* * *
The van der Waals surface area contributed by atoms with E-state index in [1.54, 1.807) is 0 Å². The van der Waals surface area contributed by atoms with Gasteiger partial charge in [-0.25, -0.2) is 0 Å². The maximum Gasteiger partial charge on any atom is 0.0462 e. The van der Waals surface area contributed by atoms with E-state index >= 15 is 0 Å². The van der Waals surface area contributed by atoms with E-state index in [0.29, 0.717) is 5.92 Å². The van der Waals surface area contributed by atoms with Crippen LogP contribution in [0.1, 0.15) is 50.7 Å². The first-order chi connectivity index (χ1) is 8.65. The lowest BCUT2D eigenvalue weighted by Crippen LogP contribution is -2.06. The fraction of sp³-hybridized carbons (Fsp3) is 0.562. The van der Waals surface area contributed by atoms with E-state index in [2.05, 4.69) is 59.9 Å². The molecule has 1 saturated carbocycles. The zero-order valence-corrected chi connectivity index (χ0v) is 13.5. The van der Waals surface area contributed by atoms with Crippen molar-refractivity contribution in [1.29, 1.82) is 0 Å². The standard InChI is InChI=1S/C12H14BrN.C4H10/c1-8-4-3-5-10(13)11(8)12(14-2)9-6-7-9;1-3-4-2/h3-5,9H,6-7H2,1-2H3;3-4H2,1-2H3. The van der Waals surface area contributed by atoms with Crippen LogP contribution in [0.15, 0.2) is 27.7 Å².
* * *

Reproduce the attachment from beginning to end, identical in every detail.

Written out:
The van der Waals surface area contributed by atoms with E-state index in [1.54, 1.807) is 0 Å². The van der Waals surface area contributed by atoms with Gasteiger partial charge in [-0.25, -0.2) is 0 Å². The maximum Gasteiger partial charge on any atom is 0.0462 e. The van der Waals surface area contributed by atoms with E-state index >= 15 is 0 Å². The van der Waals surface area contributed by atoms with E-state index in [0.29, 0.717) is 5.92 Å². The van der Waals surface area contributed by atoms with Crippen LogP contribution in [0.1, 0.15) is 50.7 Å². The first-order chi connectivity index (χ1) is 8.65. The lowest BCUT2D eigenvalue weighted by Crippen LogP contribution is -2.06. The fraction of sp³-hybridized carbons (Fsp3) is 0.562. The van der Waals surface area contributed by atoms with E-state index in [2.05, 4.69) is 59.9 Å². The molecule has 1 saturated carbocycles. The zero-order valence-corrected chi connectivity index (χ0v) is 13.5. The van der Waals surface area contributed by atoms with Crippen molar-refractivity contribution in [1.29, 1.82) is 0 Å². The standard InChI is InChI=1S/C12H14BrN.C4H10/c1-8-4-3-5-10(13)11(8)12(14-2)9-6-7-9;1-3-4-2/h3-5,9H,6-7H2,1-2H3;3-4H2,1-2H3. The van der Waals surface area contributed by atoms with Crippen LogP contribution in [0.15, 0.2) is 27.7 Å².